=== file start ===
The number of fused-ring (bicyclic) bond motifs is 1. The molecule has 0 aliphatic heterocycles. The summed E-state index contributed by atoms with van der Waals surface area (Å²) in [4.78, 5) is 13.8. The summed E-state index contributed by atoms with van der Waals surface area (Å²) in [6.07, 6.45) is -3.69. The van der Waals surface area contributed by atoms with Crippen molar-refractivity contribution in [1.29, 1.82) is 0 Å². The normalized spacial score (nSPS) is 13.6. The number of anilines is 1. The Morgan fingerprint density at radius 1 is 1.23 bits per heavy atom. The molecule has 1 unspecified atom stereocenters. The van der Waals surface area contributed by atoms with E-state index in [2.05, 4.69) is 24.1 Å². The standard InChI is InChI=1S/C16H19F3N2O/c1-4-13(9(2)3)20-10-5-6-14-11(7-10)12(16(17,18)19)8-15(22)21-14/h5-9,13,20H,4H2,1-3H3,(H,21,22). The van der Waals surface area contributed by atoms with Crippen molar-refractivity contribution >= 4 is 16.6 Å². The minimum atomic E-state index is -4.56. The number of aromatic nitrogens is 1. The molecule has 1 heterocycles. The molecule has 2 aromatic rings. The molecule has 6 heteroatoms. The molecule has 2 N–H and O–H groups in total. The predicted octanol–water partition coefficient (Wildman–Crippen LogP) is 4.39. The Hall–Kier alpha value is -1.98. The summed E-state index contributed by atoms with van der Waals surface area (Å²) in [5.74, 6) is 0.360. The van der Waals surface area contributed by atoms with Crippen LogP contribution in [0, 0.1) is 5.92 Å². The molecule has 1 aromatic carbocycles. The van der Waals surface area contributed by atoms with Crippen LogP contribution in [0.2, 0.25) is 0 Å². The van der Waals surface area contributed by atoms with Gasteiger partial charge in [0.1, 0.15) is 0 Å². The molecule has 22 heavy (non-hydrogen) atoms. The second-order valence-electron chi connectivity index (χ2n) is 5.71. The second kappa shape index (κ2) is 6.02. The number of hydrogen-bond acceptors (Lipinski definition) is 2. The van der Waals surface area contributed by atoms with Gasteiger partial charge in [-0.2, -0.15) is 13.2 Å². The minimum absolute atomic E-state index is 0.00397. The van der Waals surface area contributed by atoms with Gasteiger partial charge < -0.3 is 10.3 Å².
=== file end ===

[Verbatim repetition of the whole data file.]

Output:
The number of fused-ring (bicyclic) bond motifs is 1. The molecule has 0 aliphatic heterocycles. The summed E-state index contributed by atoms with van der Waals surface area (Å²) in [4.78, 5) is 13.8. The summed E-state index contributed by atoms with van der Waals surface area (Å²) in [6.07, 6.45) is -3.69. The van der Waals surface area contributed by atoms with Crippen molar-refractivity contribution in [1.29, 1.82) is 0 Å². The normalized spacial score (nSPS) is 13.6. The number of anilines is 1. The Morgan fingerprint density at radius 1 is 1.23 bits per heavy atom. The molecule has 1 unspecified atom stereocenters. The van der Waals surface area contributed by atoms with E-state index in [2.05, 4.69) is 24.1 Å². The standard InChI is InChI=1S/C16H19F3N2O/c1-4-13(9(2)3)20-10-5-6-14-11(7-10)12(16(17,18)19)8-15(22)21-14/h5-9,13,20H,4H2,1-3H3,(H,21,22). The van der Waals surface area contributed by atoms with Crippen molar-refractivity contribution >= 4 is 16.6 Å². The minimum atomic E-state index is -4.56. The number of aromatic nitrogens is 1. The molecule has 1 heterocycles. The molecule has 2 aromatic rings. The molecule has 6 heteroatoms. The molecule has 2 N–H and O–H groups in total. The predicted octanol–water partition coefficient (Wildman–Crippen LogP) is 4.39. The Hall–Kier alpha value is -1.98. The summed E-state index contributed by atoms with van der Waals surface area (Å²) in [5.74, 6) is 0.360. The van der Waals surface area contributed by atoms with Crippen LogP contribution in [0, 0.1) is 5.92 Å². The molecule has 1 aromatic carbocycles. The van der Waals surface area contributed by atoms with Crippen LogP contribution in [0.2, 0.25) is 0 Å². The van der Waals surface area contributed by atoms with Gasteiger partial charge in [0.1, 0.15) is 0 Å². The molecule has 22 heavy (non-hydrogen) atoms. The second-order valence-electron chi connectivity index (χ2n) is 5.71. The second kappa shape index (κ2) is 6.02. The number of hydrogen-bond acceptors (Lipinski definition) is 2. The van der Waals surface area contributed by atoms with Gasteiger partial charge in [-0.2, -0.15) is 13.2 Å². The minimum absolute atomic E-state index is 0.00397. The van der Waals surface area contributed by atoms with Gasteiger partial charge < -0.3 is 10.3 Å².